If your heart stops pumping enough blood suddenly – such as what happens during a heart attack, when a larger part of the heart muscle tissue dies – then it is considered to be “acute” heart failure and is a medical emergency.
By contrast, chronic heart failure develops over a longer period of time. It may go unnoticed at first. But if the heart’s performance continues to decrease, it will lead to noticeable symptoms sooner or later.
Doctors assess how advanced heart failure is based on its severity:
- Symptom-free (asymptomatic) heart failure does not yet cause any symptoms. Certain tests like echocardiography can detect that the heart isn't performing as well as it should.
- Mild heart failure: causes symptoms like exhaustion or shortness of breath during more strenuous physical exercise like climbing stairs or walking uphill. But light physical exertion is possible without any symptoms.
- Moderate heart failure causes symptoms even during everyday activities and light physical exercise, like walking on a level surface.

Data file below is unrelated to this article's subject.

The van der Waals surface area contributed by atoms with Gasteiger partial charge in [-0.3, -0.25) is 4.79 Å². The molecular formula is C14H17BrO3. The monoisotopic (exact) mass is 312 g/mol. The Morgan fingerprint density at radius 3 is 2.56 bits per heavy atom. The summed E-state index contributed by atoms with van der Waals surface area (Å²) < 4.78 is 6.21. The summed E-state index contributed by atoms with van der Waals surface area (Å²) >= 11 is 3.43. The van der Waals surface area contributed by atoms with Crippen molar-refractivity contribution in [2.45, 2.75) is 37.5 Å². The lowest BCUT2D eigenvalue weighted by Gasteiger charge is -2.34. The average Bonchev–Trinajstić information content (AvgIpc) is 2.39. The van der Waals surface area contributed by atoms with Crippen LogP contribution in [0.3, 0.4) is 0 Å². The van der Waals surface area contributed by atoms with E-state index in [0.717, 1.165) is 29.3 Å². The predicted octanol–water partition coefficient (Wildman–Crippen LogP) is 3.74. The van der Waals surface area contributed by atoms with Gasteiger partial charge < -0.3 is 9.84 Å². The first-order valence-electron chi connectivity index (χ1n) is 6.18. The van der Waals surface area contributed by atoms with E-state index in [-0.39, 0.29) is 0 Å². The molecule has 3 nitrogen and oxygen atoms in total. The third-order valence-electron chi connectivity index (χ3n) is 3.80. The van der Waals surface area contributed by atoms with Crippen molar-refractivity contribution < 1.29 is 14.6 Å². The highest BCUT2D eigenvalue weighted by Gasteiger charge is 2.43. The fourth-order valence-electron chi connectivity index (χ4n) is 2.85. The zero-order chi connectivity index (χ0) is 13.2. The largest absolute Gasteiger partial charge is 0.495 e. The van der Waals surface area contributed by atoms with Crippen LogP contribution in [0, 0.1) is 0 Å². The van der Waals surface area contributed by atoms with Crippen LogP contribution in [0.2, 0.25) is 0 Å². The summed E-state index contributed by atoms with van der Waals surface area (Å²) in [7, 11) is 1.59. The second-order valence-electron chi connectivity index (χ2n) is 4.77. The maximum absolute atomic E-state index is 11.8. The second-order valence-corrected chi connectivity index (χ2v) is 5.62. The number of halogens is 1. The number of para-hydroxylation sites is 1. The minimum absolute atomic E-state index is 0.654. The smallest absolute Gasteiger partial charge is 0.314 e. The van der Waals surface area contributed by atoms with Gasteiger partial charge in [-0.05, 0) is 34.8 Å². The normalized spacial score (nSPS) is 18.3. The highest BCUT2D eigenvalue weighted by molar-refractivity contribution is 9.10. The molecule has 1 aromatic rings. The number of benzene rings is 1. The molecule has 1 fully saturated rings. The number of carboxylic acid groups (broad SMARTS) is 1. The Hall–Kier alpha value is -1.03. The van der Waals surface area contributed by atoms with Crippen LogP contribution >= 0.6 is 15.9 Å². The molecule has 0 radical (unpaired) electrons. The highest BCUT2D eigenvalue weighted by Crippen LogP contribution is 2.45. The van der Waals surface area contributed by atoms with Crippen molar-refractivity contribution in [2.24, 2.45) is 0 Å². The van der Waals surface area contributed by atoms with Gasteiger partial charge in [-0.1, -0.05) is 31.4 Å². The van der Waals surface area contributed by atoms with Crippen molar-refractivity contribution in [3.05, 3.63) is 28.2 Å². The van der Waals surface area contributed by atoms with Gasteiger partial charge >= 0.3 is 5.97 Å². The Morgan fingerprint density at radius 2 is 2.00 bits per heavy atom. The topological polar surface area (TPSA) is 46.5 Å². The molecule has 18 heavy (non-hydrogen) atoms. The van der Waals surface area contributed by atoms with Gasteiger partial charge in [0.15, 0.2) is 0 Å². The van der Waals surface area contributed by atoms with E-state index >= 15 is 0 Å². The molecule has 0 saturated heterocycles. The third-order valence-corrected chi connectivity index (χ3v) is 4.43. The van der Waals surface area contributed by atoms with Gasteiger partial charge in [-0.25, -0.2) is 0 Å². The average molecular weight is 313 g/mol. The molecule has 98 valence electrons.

- Severe heart failure causes symptoms at rest or during even the slightest physical exercise. Some people with severe heart failure are bedridden.
Doctors also consider how well the heart fills with blood and how much blood the heart’s left ventricle pumps per beat.
The way in which heart failure continues to develop over time depends on things like what is causing it and whether you have other medical problems. In some people the symptoms can be kept under control for many years, the progression of the disease can be slowed down, the symptoms can be improved and life expectancy can be increased. But sometimes the heart becomes weaker after a short amount of time.
If another treatable medical problem (e.g. damaged heart valves or high blood pressure) is responsible for the heart failure, it is sometimes possible to stop the heart failure from getting worse or have it go away by treating the cause.
In most people, though, the cause of heart failure can't be treated, and the heart becomes weaker over time.